Maximizing Citizen Value Requires New Innovation Model

This weekend, I facilitated City Start Boston — a design studio that shines the spotlight on the important design challenge facing our cities:

How might government efforts to accelerate innovation within cities create value for citizens and neighborhoods?

It is an important challenge because it raises questions about how government led innovation efforts creates value and for whom.

Government innovation efforts focus heavily on venture creation. Cities create “innovation hubs” and “innovation centers,” often in neighborhoods that have seen better times. These centers concentrate access to talent, capital, and the functional resources required to get a company off the ground. Innovation hubs are cool, and quickly create gravity — especially among the young, educated classes with high earning potential, accelerating local economic activity and increasing property value. Often, they lead to other benefits — decreases in crime, vacant buildings, etc.

But if citizens are shareholders, we have to consider whether these innovation models are maximizing value creation for them.

This is a very corporate view of the relationship between citizen and government; it is also an unlikely (some might say naive) view given how politics works and the many varied interests groups asking government to support diverse needs.

But what if we took this lens seriously? In what scenarios might innovation efforts maximize efforts for citizens?

Scenario one:

If innovation is about creating new value for people, could new start ups coming out of these centers focus on their neighbors as the people they are creating value for?

Given that the accelerator/incubator models emphasize fast-paced scale, the local neighborhoods are too small to make it as a solid go-to market strategy. But in that containment, they do make good testing conditions — small user groups, ability to see the whole picture about how a product/service is being adopted (or not). If you want to use your local neighborhood as a test case, you have to have good relationships — which will lead people to break down the walls between “innovation hubs” and the neighborhoods- possibly generating trust, good will, and supporting relationships. This is a good outcome. But does it maximize value for citizens or is it an ancillary benefit? Likely the latter.

Scenario two:

Let’s imagine our focus is on skill and talent development within communities. New ventures are attracting great talent with 21st century skills. How might this facilitate education and technology skill transfer into our communities?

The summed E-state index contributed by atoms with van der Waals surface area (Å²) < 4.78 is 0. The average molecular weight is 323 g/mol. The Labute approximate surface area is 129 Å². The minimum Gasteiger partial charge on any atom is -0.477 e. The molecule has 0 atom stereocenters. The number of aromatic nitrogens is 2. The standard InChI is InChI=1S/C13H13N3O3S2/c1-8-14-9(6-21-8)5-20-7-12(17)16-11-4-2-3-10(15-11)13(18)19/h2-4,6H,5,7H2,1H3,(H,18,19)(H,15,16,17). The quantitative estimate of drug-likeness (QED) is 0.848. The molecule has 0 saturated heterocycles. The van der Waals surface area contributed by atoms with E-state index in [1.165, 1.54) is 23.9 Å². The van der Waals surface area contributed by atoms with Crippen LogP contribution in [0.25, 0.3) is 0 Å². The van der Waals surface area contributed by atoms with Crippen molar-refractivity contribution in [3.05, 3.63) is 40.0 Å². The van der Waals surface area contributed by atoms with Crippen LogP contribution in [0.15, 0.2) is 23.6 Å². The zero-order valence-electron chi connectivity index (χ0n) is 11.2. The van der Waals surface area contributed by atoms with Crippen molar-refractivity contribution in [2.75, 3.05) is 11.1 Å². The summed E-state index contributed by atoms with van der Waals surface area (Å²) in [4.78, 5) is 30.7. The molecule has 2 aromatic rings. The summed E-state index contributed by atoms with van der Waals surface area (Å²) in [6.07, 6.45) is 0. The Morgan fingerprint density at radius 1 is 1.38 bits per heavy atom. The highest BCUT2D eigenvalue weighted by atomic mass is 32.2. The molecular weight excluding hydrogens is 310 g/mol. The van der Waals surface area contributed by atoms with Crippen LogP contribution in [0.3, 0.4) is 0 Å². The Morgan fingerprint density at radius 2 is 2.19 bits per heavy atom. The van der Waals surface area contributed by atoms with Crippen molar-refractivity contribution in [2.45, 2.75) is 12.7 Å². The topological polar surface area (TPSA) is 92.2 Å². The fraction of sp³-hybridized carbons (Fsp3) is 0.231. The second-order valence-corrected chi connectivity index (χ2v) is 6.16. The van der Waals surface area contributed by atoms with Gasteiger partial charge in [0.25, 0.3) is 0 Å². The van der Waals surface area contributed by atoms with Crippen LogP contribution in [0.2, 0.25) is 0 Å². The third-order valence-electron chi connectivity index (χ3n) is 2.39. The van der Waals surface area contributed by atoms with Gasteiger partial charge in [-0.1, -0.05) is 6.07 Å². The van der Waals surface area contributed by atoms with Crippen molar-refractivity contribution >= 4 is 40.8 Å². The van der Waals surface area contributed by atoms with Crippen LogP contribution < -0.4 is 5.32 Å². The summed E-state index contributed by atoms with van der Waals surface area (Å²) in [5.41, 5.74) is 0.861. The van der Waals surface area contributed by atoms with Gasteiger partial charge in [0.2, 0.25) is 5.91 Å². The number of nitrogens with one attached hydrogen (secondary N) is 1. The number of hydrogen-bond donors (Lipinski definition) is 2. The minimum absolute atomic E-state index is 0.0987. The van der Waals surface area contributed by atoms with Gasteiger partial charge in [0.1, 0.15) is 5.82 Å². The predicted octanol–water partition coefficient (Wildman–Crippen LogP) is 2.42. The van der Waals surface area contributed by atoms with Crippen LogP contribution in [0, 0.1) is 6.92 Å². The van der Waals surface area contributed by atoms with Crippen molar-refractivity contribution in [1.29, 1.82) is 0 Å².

This is an often heard value proposition — but I’m not sure it translates in the real world. The world of venture creation is an elite world — looking for the best people. Someone said on Saturday that investors would prefer “an A team with a B idea than a B team with an A idea,” and this bias is pretty prevalent. Case in point:

It begs the question how well will that philosophy enable hiring and training of unskilled labor? I have done enough work with investors to know that this then begins to look like a social venture, and enough experience to know that the social component will be considered a “distraction” that needs to eliminated.

So we’re left with scenario three:

How might innovation efforts enhance wealth creation for citizens?

This is my second year facilitating this event. In the last year, the program has gone through a number of changes. For two years, students had been the primary participants. This year, the event was open to the public — engaging citizens and anyone else who wanted to participate.

The immediate impact of this change is that we heard immediately how citizens experience innovation efforts:

Most expressed concern that innovation hubs increase property value, increasing the tax rate, and forcing citizens out of the homes that they and their families have lived in for decades. Its breaking down family structures, and moving families out of neighborhoods. We tend to wave our hands through this, arguing that it gives citizens choices. It doesn’t. Whether you’re talking about an individual household or a small business, the scenario is the same:

Monthly expenses increase, while monthly revenue stays the same.

In all scenarios, my conclusion is that, in our current model, gains to citizens are “soft,” unrealized gains.

Maximizing value for citizens requires realized gains — for individuals, families, and businesses. And for this, we don’t have the right model.

We often conclude that it is inevitable that communities will change as a result of innovation efforts and citizens should embrace this change.

I think this is the wrong conclusion. In order to maximize value for citizens, the innovation model has to change.

We need to understand what value creation means for citizens, and how to best deliver on that promise. We need to understand how they are trying to maximize value for themselves (education, venture creation, whatever) and organize to help them do it.

It is not citizens’ job to make innovation efforts better for them, it is government’s job to ensure that innovation efforts transform — in a real and positive way — the citizen experience.


N E X T → Citizens in Charge

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